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Richard Habib and Luis Madrid were sentenced today (March 15) for their role in a scam that promised investors annual returns of 14% to 96%. They headed Corporate Funding Financial of America, which said it could develop profitable commercial and residential projects in Little Italy. Madrid got 96 months and Habib 46 months in a case prosecuted by the U.S. attorney's office. The scam was originally reported on this site before criminal investigators got interested.

Separately, Sterling Wayne Pirtle was sentenced to serve 57 months and Ronald Allen Fisher 63 months for their role in a $70 million fraudulent equipment leasing scam pulled by their company Commercial Money Center. Before the company went bankrupt, it obtained more than $300 million from financial institutions through sale of sub-prime equipment lease pools.

Phuong Quoc Truong was sentenced to 70 months in federal court in San Diego for his role in the Tran Organization, which cheated gambling casinos around the country. There have been other indictments in this case. The defendants created a "false shuffle" cheating scheme at casinos, bribing casino card dealers and supervisors to perform false shuffles in blackjack and mini-baccarat games. Among the casinos cheated by the gang were Sycuan and Barona in San Diego County and Pechanga in Temecula.

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Comments

SurfPuppy619 March 16, 2010 @ 12:16 p.m.

I am glad Richard Habib and Luis Madrid were given long prison terms, and in federal prison they will do 85% of the time, no parole.

As for the casino scams, as much as I hate scamming I am not going to lose sleep that the Indian casinos lost some money through a scam.

Organized gambling is a scam all the way around-only this time the casino was scammed.

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Don Bauder March 16, 2010 @ 4:01 p.m.

Response to post #1: I feel the same way about somebody scamming a casino. It seems to me that the casinos have plenty of security personnel; why should taxpayers pick up the tab for crooks scamming gambling dens? It's true that the casinos are legal, but it still seems to me that policing the gambling should be the job of the casino. Best, Don Bauder

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Burwell March 16, 2010 @ 7:37 p.m.

It's true that the casinos are legal, but it still seems to me that policing the gambling should be the job of the casino. Best, Don Bauder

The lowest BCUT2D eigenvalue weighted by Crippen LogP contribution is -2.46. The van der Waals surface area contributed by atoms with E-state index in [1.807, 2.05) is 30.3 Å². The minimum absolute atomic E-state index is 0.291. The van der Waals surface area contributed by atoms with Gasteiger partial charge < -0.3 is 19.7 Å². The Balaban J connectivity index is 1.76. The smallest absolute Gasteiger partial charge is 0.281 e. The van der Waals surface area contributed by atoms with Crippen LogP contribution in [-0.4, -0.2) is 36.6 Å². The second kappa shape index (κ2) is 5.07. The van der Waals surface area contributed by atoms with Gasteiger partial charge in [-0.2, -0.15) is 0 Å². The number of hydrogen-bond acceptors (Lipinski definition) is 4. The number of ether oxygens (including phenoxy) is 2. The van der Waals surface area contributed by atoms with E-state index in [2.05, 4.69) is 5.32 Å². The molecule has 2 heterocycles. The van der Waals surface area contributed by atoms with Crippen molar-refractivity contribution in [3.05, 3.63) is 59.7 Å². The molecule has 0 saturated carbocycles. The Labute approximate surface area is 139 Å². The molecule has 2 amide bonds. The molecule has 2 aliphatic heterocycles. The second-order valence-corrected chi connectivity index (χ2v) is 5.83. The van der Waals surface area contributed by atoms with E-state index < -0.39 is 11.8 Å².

It should be legal to defraud a casino. The only legal remedy a casino should have against a scamster is to ban him from the premises. Remember that San Diegan who inherited a big construction company and tons of cash and then sued a Vegas casino because he lost millions at blackjack?

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David Dodd March 16, 2010 @ 8:18 p.m.

"Remember that San Diegan who inherited a big construction company and tons of cash and then sued a Vegas casino because he lost millions at blackjack?"

Stephen Roel, he lost about a million. Apparently it was settled out of court, terms undisclosed.

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Don Bauder March 16, 2010 @ 10:09 p.m.

Response to post #3: Of course, when the government catches mobsters skimming money out of casinos, it throws the book at them, or tries to do so. That is the way several Mafiosi have been nabbed. So maybe my original observation was wrong. Best, Don Bauder

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Don Bauder March 16, 2010 @ 10:11 p.m.

Response to post #4: I don't remember that one. Best, Don Bauder

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Don Bauder March 17, 2010 @ 9:30 a.m.

Response to post #7: Advice: 1. Don't go to Vegas; 2. If you do, don't imbibe. Best, Don Bauder

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MURPHYJUNK March 18, 2010 @ 8:50 a.m.

"Of course, when the government catches mobsters skimming money out of casinos, it throws the book at them"

IMHO mainly because the gov is not getting the tax owed.

Indian casinos don't have to conform to the rules of the state or city

case in point, all the smoking in the casino.

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Don Bauder March 18, 2010 @ 8:58 a.m.

Response to post #9: The reservations are sovereign countries. People injured on the site, or contractors not paid for their work, may not get justice. Best, Don Bauder

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SurfPuppy619 March 20, 2010 @ 4:25 p.m.

"Of course, when the government catches mobsters skimming money out of casinos, it throws the book at them"

IMHO mainly because the gov is not getting the tax owed.

I think the real reason is because government hates competition!

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Don Bauder March 20, 2010 @ 6:52 p.m.

Response to post #11: Well, the tax collector certainly doesn't want potential tax receipts to disappear into offshore havens. As you say, the tax man skims; nobody else should. Best, Don Bauder

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